This work was originally commissioned by the BBC for James Galway, as a work for solo flute and tape (Orfeo I): All the music on the tape would be an electronically treated recording of James Galway playing a variety of different flutes. It was first performed by him in this version in 1976.
Shortly after, another version (Orfeo II) was written where all the music on the tape was distributed amongst 15 strings.
Orfeo III was written specially for James Freeman and his Orchestra 2001 to take on tour to Moscow in October 1993. The first performance was in the Rachmaninoff Hall in the Moscow Conservatory.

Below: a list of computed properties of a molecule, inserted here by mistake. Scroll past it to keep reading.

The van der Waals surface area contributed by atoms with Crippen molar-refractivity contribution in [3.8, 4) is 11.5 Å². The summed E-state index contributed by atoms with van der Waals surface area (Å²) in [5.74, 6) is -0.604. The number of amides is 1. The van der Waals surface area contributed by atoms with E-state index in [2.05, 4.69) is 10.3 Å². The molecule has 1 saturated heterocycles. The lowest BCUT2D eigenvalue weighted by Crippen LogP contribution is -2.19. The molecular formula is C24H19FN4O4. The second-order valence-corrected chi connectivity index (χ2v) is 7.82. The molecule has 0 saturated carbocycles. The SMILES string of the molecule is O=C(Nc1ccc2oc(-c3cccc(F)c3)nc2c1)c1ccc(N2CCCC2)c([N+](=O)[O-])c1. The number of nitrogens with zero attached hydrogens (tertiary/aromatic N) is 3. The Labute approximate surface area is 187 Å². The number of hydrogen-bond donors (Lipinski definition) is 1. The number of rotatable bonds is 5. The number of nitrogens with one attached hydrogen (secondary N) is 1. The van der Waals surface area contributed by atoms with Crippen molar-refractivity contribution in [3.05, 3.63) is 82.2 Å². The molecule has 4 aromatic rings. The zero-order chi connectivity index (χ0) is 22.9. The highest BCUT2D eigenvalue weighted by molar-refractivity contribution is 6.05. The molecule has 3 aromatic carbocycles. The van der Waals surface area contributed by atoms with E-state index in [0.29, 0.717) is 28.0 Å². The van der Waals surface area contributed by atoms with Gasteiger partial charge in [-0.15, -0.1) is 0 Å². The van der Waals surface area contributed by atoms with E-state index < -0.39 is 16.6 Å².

This work is intended as a simple retelling of the famous legend. The flute represents Orfeo; all the other elements and characters in the story are represented by the music for the strings. Orfeo's journey to the underworld exists only in his imagination. To heighten the effect of this separation of reality and imagination, much of the music of Euridice, the Furies, the Shades, is suggested by "memory elements" that is, quotations from the Orfeo of Gluck. They are woven into the fabric of the music. The whole work is thus focused on Orfeo; on his mourning for Euridice and his vain attempts to recover her. In the end he has to resign himself to her loss.